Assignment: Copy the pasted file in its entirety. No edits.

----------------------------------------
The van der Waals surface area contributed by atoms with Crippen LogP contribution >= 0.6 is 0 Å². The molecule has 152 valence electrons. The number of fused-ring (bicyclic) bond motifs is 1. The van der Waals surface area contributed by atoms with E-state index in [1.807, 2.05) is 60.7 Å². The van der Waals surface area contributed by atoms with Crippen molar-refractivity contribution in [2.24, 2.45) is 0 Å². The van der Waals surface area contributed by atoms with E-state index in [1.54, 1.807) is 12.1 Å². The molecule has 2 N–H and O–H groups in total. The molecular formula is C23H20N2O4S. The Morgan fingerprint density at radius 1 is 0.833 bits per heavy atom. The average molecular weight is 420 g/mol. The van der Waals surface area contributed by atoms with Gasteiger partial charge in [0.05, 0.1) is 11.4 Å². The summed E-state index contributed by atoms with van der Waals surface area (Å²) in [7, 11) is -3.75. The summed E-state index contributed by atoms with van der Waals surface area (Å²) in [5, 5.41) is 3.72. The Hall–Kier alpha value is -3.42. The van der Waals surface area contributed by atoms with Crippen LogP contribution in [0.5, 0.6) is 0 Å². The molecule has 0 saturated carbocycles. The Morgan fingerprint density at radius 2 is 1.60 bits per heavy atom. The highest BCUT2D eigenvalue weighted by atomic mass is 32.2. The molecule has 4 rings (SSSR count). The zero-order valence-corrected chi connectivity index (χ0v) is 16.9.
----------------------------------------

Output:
The van der Waals surface area contributed by atoms with Crippen LogP contribution >= 0.6 is 0 Å². The molecule has 152 valence electrons. The number of fused-ring (bicyclic) bond motifs is 1. The van der Waals surface area contributed by atoms with E-state index in [1.807, 2.05) is 60.7 Å². The van der Waals surface area contributed by atoms with Crippen molar-refractivity contribution in [2.24, 2.45) is 0 Å². The van der Waals surface area contributed by atoms with E-state index in [1.54, 1.807) is 12.1 Å². The molecule has 2 N–H and O–H groups in total. The molecular formula is C23H20N2O4S. The Morgan fingerprint density at radius 1 is 0.833 bits per heavy atom. The average molecular weight is 420 g/mol. The van der Waals surface area contributed by atoms with Gasteiger partial charge in [0.05, 0.1) is 11.4 Å². The summed E-state index contributed by atoms with van der Waals surface area (Å²) in [7, 11) is -3.75. The summed E-state index contributed by atoms with van der Waals surface area (Å²) in [5, 5.41) is 3.72. The Hall–Kier alpha value is -3.42. The van der Waals surface area contributed by atoms with Crippen LogP contribution in [0.5, 0.6) is 0 Å². The molecule has 0 saturated carbocycles. The Morgan fingerprint density at radius 2 is 1.60 bits per heavy atom. The highest BCUT2D eigenvalue weighted by atomic mass is 32.2. The molecule has 4 rings (SSSR count). The zero-order valence-corrected chi connectivity index (χ0v) is 16.9.